Hawaii Gov. David Ige officially marked a year-long effort to reduce the state’s reliance on paper with the signing of the first digital proclamation. The action was two-fold in that it not only designated Oct. 10 as Electronic Records Day, but it signified the first deposit into the state’s digital archives.
During a signature ceremony in Honolulu, Ige said the push away from paper-based documentation was a part of a larger cultural shift in Hawaiian state government.
“As you may be aware," he said, "this administration remains committed to reducing the amount of paper state government uses and transforming the culture of government to embrace and accelerate this change."
State CIO Todd Nacapuy said that the state’s e-sign initiative is responsible for the streamlining of many signature-based processes throughout the state.
In the program's first month, Nacapuy said more than 2,300 documents were signed digitally, and more than 64,000 unique transactions have been signed to date. In areas like hiring, electronic signatures have substantially reduced the time associated with the employee onboarding process.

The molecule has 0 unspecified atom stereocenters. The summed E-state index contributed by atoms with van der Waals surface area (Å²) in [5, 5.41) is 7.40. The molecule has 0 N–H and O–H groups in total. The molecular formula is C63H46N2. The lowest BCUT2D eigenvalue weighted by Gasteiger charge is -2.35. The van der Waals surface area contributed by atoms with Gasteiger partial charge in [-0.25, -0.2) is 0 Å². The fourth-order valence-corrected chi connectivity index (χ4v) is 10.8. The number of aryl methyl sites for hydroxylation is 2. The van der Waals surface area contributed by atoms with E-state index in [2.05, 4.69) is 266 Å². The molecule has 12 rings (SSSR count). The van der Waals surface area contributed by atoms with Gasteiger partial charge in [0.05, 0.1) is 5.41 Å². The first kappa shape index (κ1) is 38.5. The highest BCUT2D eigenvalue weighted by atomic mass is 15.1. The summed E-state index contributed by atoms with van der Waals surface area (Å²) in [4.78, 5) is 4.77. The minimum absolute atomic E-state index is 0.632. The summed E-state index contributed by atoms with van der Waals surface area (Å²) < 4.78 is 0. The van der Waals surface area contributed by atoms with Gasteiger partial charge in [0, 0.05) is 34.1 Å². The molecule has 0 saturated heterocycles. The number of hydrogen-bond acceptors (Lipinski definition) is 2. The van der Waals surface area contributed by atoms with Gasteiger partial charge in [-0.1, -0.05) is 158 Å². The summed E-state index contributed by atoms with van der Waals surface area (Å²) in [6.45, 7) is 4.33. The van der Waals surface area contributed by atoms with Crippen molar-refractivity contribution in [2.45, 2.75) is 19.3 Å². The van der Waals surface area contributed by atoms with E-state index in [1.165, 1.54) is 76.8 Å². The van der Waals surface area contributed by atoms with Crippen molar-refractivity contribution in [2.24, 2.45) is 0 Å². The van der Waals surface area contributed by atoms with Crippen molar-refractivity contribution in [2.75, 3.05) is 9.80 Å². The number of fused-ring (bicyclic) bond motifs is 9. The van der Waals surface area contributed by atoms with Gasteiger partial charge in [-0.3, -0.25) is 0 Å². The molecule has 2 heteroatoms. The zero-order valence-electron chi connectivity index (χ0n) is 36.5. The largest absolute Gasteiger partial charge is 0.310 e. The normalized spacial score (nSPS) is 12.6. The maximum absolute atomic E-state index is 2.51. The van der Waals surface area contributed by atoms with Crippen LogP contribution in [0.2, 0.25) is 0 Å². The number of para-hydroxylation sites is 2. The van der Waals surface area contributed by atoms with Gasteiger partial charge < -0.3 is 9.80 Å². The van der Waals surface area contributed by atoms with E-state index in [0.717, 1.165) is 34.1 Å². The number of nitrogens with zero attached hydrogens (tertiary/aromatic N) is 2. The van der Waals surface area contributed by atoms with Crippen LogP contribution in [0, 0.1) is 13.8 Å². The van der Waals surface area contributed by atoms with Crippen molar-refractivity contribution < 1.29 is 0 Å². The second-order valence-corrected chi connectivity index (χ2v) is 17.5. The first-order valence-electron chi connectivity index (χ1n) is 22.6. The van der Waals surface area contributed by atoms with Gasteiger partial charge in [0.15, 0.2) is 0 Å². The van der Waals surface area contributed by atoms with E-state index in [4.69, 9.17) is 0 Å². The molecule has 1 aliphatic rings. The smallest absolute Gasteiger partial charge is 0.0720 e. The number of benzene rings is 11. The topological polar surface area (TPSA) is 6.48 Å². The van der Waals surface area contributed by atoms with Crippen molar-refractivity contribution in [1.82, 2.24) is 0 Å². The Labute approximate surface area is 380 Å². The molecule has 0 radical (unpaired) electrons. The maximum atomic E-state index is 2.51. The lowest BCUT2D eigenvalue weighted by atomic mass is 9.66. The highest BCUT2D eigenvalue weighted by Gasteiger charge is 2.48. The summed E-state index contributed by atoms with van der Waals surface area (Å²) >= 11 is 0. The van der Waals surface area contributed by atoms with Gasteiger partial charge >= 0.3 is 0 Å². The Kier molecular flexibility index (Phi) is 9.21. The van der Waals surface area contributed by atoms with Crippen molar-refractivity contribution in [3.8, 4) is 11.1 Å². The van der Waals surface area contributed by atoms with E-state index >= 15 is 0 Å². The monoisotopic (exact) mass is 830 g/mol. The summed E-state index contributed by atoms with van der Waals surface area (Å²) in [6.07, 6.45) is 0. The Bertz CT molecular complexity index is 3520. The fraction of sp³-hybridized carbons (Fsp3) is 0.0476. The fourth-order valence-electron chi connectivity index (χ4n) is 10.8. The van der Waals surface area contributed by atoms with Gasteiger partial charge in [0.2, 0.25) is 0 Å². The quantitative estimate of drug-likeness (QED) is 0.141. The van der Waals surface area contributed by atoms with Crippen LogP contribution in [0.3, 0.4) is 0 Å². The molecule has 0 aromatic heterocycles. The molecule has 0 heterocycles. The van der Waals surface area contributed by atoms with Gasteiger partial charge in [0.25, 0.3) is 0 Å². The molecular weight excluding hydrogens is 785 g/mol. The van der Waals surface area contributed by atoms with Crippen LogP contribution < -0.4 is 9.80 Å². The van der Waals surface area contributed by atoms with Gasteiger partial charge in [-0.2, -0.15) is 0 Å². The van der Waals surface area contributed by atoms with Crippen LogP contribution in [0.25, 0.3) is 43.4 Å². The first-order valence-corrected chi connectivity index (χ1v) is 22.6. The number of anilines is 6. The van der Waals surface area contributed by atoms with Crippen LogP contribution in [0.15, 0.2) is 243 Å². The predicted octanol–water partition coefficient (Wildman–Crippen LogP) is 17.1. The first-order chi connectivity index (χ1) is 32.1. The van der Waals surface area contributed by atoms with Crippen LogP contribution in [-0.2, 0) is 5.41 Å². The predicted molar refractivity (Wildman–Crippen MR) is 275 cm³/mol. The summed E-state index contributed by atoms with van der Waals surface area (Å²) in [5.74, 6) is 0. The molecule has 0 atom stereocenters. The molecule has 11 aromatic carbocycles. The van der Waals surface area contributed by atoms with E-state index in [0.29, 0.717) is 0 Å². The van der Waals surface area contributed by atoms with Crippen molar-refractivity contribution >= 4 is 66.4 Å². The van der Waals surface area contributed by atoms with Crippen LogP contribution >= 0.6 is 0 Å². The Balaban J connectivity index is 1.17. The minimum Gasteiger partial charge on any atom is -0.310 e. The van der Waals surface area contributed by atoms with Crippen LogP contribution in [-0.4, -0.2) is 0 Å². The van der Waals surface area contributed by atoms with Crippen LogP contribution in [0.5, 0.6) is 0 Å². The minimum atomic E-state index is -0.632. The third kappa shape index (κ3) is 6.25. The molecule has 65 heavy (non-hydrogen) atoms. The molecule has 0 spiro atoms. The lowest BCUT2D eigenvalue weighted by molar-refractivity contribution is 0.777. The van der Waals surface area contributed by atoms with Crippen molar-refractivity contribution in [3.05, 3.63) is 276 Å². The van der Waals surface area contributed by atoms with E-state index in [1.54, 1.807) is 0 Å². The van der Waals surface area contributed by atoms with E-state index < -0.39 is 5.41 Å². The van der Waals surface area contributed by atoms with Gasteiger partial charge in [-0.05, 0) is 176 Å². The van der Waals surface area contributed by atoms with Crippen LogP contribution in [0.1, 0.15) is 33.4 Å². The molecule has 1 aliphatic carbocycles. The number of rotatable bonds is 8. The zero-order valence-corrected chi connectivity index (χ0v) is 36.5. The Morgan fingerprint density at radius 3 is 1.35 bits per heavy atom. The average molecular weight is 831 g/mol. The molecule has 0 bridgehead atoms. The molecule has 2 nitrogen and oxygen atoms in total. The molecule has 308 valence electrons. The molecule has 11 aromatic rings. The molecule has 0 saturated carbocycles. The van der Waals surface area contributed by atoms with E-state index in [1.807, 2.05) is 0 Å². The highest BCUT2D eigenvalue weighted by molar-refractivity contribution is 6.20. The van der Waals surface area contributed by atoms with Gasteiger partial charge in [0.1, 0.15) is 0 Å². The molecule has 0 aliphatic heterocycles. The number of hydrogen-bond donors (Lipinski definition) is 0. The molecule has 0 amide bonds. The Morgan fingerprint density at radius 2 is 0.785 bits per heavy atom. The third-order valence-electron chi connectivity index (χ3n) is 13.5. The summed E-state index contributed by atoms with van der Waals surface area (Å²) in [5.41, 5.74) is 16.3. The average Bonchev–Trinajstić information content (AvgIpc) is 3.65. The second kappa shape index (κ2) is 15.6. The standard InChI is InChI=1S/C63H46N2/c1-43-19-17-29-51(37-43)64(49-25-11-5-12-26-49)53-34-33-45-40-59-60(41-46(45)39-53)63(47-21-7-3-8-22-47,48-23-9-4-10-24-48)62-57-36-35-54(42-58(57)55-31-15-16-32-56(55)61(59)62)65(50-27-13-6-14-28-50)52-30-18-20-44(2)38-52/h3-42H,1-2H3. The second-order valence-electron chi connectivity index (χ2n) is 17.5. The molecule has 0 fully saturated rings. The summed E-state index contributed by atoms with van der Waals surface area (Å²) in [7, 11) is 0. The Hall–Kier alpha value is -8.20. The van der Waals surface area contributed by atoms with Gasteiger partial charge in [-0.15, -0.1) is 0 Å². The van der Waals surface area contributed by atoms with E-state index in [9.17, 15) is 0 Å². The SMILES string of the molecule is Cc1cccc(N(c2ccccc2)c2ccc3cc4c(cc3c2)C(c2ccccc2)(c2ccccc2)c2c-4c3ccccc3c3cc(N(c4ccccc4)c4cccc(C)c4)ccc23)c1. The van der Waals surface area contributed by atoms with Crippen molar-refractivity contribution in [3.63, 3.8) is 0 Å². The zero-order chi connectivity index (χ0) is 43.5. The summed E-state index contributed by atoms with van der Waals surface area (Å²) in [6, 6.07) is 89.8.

“By implementing our e-sign service, we have eliminated much of the time previously spent preparing and routing documents,” he said, noting that the time doing so has decreased from between four and 12 days to around two hours. And rather than new employees spending more than two hours on paperwork their first day, they now spend only 30 minutes.
“The state has a lot of attached agencies that are not part of the main branch …” Nacapuy told Government Technology. “The next step is bringing those agencies in.”
He also told Government Technology that the relatively new tool is currently being used by all agencies within the executive branch. Because agencies use a single sign-on through Office 365 accounts to access the system, the CIO said there were no issues with interoperability among users.
The e-sign initiative also has applications outside of government forms. Two public-facing pilot initiatives revolve around using the e-sign system to allow parents to sign immunization forms, and to allow politicians to submit and sign their campaign reports electronically.
Though more efficient, State Archivist Adam Jansen said during the ceremony that the shift away from paper does present a challenge.
“The digital transformation of Hawaii government presents unique opportunities and interesting challenges for the archival preservation of records, challenges in that the care of electronic records is a far more complex process than with paper records,” he said, noting that paper can be set aside for long periods of time, but digital mediums are subject to changing technology and the ability to read stored information.
Despite this challenge, however, Jansen said electronic copies do allow for more than one official copy, which can be archived while still in use within an agency.